Pressing Charges, Zohra Ahmed Jan 2017

Pressing Charges, Zohra Ahmed

Scholarly Works

There is a prosecutor in Manhattan Criminal Court who wears a Black Lives Matter button on the job. One day, a group of public defenders, myself included, found him alone in a courtroom where only quality of life offenses are heard, authorizing plea bargains more lenient than the standard recommendations of the New York County District Attorney’s office: reducing fines, reducing community service, even avoiding convictions. The button seemed a puzzling appropriation for a prosecutor. At the height of the Black Lives Matter movement in 2015, after all, public defenders had worn the same pins in court only to face …


Citizenship, Aliengage, And Ethnic Origin Discrimination In Employment Under The Law Of The United States, Mack A. Player Nov 2014

Citizenship, Aliengage, And Ethnic Origin Discrimination In Employment Under The Law Of The United States, Mack A. Player

Georgia Journal of International & Comparative Law

No abstract provided.


And Stay Out! The Dangers Of Using Anti-Immigrant Sentiment As A Basis For Social Policy: America Should Take Heed Of Disturbing Lessons From Great Britain's Past, Kevin C. Wilson Oct 2014

And Stay Out! The Dangers Of Using Anti-Immigrant Sentiment As A Basis For Social Policy: America Should Take Heed Of Disturbing Lessons From Great Britain's Past, Kevin C. Wilson

Georgia Journal of International & Comparative Law

No abstract provided.


((Re)Considering Race In The Desegregation Of Higher Education, Maurice C. Daniels, Cameron V. Patterson Jan 2012

((Re)Considering Race In The Desegregation Of Higher Education, Maurice C. Daniels, Cameron V. Patterson

Georgia Law Review

This Essay examines the struggle to desegregate the
University of Georgia (UGA) in the context of the broader
strategies to defeat segregation in higher education. In
doing so, this Essay explores Horace T. Ward's struggle to
enroll in UGA School of Law in Ward v. Regents, the first
lawsuit in Georgia history to attempt to dismantle the
centuries-old practice of segregation at UGA. The Essay
then examines the Holmes v. Danner case, which led to the
admission of the first African-American students at UGA
and the dismantling of segregation statewide in Georgia's
public colleges and universities.
Building upon this backdrop, …


John Paul Stevens And Equally Impartial Government, Diane Marie Amann Feb 2010

John Paul Stevens And Equally Impartial Government, Diane Marie Amann

Scholarly Works

This article is the second publication arising out of the author's ongoing research respecting Justice John Paul Stevens. It is one of several published by former law clerks and other legal experts in the UC Davis Law Review symposium edition, Volume 43, No. 3, February 2010, "The Honorable John Paul Stevens."

The article posits that Justice Stevens's embrace of race-conscious measures to ensure continued diversity stands in tension with his early rejections of affirmative action programs. The contrast suggests a linear movement toward a progressive interpretation of the Constitution’s equality guarantee; however, examination of Stevens's writings in biographical context reveal …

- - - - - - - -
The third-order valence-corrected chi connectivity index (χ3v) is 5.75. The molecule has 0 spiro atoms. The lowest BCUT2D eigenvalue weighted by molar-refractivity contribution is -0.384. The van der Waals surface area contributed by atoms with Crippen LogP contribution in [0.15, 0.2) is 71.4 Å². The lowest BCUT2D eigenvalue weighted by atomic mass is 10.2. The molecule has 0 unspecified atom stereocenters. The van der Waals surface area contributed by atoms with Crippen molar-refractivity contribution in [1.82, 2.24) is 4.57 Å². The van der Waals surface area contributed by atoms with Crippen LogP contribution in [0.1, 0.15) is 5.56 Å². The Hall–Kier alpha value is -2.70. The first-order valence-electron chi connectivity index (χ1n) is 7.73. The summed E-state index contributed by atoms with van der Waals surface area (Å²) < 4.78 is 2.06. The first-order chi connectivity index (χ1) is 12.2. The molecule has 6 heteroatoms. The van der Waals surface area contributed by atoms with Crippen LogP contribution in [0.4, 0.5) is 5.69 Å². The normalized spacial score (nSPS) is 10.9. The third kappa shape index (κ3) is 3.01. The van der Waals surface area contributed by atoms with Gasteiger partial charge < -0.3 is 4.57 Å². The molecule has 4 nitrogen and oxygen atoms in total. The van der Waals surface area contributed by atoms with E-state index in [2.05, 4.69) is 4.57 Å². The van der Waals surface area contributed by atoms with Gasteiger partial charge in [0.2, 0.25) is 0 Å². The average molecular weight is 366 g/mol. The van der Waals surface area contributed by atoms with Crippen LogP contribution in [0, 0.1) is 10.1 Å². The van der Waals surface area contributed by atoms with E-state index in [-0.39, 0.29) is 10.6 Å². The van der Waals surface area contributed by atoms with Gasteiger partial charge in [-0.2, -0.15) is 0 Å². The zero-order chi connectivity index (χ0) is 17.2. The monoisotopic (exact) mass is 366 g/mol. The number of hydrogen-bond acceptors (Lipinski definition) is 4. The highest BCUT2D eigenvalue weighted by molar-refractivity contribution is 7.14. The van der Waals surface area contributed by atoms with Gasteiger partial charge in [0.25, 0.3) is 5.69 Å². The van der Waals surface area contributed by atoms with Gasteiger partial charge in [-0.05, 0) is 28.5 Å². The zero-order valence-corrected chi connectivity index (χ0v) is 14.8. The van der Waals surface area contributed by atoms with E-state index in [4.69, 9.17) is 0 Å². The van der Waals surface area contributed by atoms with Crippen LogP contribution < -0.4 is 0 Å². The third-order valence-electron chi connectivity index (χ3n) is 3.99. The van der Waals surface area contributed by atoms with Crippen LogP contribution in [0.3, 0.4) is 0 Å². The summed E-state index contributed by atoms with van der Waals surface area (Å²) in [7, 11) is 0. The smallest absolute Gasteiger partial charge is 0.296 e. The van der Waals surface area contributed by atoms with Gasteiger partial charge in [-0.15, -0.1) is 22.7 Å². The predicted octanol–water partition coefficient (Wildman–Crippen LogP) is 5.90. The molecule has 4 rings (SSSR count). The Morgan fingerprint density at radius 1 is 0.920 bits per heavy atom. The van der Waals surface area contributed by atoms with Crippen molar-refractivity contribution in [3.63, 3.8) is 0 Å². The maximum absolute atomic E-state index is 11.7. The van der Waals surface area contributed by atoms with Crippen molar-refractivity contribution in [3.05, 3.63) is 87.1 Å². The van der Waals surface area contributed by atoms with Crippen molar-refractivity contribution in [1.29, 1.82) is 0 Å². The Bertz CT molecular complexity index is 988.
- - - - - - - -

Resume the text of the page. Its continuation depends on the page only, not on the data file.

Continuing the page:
Race And Equality Across The Law School Curriculum: The Law Of Tax Exemption, David A. Brennen Sep 2004

Race And Equality Across The Law School Curriculum: The Law Of Tax Exemption, David A. Brennen

Scholarly Works

What is the relevance of race to tax law? The race issues are apparent when one studies a subject like constitutional law. The Constitution concerns itself explicitly with such matters as defining rights of citizenship, allocating powers of government, and determining rights with respect to property. Given the history of our country -- with slavery followed by periods of de jure and de facto racial discrimination -- these constitutional law matters obviously must have racial dimensions.

Tax law, however, does not generally concern itself explicitly with matters of race. Tax law is often thought of as completely race neutral in …


Race-Conscious Affirmative Action By Tax Exempt 501(C)(3) Corporations After Grutter And Gratz, David A. Brennen Oct 2003

Race-Conscious Affirmative Action By Tax Exempt 501(C)(3) Corporations After Grutter And Gratz, David A. Brennen

Scholarly Works

Part I of this Article examines how the Equal Protection Clause limits the government's ability to engage in race-based affirmative action. Part I focuses on how constitutional law analysis has evolved in light of the Supreme Court's recent decisions in Grutter v. Bollinger and Gratz v. Bollinger. Part II provides a brief description of tax law's public policy limitation. This part shows how the IRS, though not required to do so, has generally followed Equal Protection Clause jurisprudence when applying the public policy limitation to race-based activity by private tax exempt 501(c)(3) institutions. Part III discusses how the Supreme …


The Power Of The Treasury: Racial Discrimination, Public Policy And "Charity" In Contemporary Society, David A. Brennen Jan 2000

The Power Of The Treasury: Racial Discrimination, Public Policy And "Charity" In Contemporary Society, David A. Brennen

Scholarly Works

The Treasury Department is empowered to enforce “established public policy” with respect to tax-exempt charities. Under this public policy power, the Treasury has revoked the tax-exempt charitable status of organizations that discriminated against blacks, organizations whose members engaged in civil disobedience against war, and organizations involved in illegal activity. The Treasury interprets its public policy power as applying to any activity that violates clear public policy. Thus, presumably, the Treasury could use this power to deny tax-exempt charitable status to an organization that engages in conduct that violates assisted suicide laws, anti-abortion laws, or other sufficiently “established” public policies.

The …


Because I Am Black, Because I Am Woman: Remedying The Sexual Harassment Experience Of Black Women, Andrea L. Dennis Jan 1996

Because I Am Black, Because I Am Woman: Remedying The Sexual Harassment Experience Of Black Women, Andrea L. Dennis

Scholarly Works

This Note examines the intersection of race and gender in the context of sexual harassment jurisprudence. Since the arrival in this country of the first female African slaves, Black women have experienced sexual harassment on the job. This Note discusses the failure of sexual harassment theory to acknowledge the unique sexual harassment experience of Black women. From the very earliest discussions of sexual harassment, the impact of the race of the victim on the experience and resulting legal claim was ignored. Feminist legal theorists, leaders in issues affecting women, have been slow to acknowledge and integrate the role of race …